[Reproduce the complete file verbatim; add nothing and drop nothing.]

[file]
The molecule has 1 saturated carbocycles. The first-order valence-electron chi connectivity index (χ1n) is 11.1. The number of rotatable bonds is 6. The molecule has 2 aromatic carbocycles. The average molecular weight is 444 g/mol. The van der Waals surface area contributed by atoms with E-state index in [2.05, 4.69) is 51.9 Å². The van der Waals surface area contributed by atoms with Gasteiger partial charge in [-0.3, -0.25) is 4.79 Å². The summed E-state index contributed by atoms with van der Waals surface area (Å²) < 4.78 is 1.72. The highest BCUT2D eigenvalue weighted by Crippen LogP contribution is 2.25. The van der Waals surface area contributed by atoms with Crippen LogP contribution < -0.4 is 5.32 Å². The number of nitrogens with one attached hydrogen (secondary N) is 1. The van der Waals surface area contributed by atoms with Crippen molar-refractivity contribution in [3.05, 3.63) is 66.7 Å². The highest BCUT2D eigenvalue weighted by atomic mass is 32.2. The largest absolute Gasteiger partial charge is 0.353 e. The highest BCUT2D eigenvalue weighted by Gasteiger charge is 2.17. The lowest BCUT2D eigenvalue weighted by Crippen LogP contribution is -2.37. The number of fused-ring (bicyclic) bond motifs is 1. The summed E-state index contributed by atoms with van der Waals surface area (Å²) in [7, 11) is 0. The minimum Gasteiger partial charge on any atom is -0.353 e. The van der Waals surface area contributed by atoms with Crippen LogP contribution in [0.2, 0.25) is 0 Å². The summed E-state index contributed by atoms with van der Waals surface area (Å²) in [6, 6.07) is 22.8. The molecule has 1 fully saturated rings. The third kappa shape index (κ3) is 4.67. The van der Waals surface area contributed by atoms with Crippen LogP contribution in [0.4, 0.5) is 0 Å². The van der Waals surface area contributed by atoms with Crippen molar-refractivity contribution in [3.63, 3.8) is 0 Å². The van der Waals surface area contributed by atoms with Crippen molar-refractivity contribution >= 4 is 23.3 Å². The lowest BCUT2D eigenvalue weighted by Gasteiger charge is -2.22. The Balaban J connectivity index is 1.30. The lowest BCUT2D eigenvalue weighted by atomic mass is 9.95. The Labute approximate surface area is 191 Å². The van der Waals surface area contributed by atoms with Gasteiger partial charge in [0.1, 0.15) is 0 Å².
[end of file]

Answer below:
The molecule has 1 saturated carbocycles. The first-order valence-electron chi connectivity index (χ1n) is 11.1. The number of rotatable bonds is 6. The molecule has 2 aromatic carbocycles. The average molecular weight is 444 g/mol. The van der Waals surface area contributed by atoms with E-state index in [2.05, 4.69) is 51.9 Å². The van der Waals surface area contributed by atoms with Gasteiger partial charge in [-0.3, -0.25) is 4.79 Å². The summed E-state index contributed by atoms with van der Waals surface area (Å²) < 4.78 is 1.72. The highest BCUT2D eigenvalue weighted by Crippen LogP contribution is 2.25. The van der Waals surface area contributed by atoms with Crippen LogP contribution < -0.4 is 5.32 Å². The number of nitrogens with one attached hydrogen (secondary N) is 1. The van der Waals surface area contributed by atoms with Crippen molar-refractivity contribution in [3.05, 3.63) is 66.7 Å². The highest BCUT2D eigenvalue weighted by atomic mass is 32.2. The largest absolute Gasteiger partial charge is 0.353 e. The highest BCUT2D eigenvalue weighted by Gasteiger charge is 2.17. The lowest BCUT2D eigenvalue weighted by Crippen LogP contribution is -2.37. The number of fused-ring (bicyclic) bond motifs is 1. The summed E-state index contributed by atoms with van der Waals surface area (Å²) in [7, 11) is 0. The minimum Gasteiger partial charge on any atom is -0.353 e. The van der Waals surface area contributed by atoms with Crippen LogP contribution in [0.2, 0.25) is 0 Å². The summed E-state index contributed by atoms with van der Waals surface area (Å²) in [6, 6.07) is 22.8. The molecule has 1 fully saturated rings. The third kappa shape index (κ3) is 4.67. The van der Waals surface area contributed by atoms with Crippen LogP contribution in [0.4, 0.5) is 0 Å². The van der Waals surface area contributed by atoms with Crippen molar-refractivity contribution in [3.63, 3.8) is 0 Å². The van der Waals surface area contributed by atoms with Crippen molar-refractivity contribution >= 4 is 23.3 Å². The lowest BCUT2D eigenvalue weighted by Gasteiger charge is -2.22. The Balaban J connectivity index is 1.30. The lowest BCUT2D eigenvalue weighted by atomic mass is 9.95. The Labute approximate surface area is 191 Å². The van der Waals surface area contributed by atoms with Gasteiger partial charge in [0.1, 0.15) is 0 Å².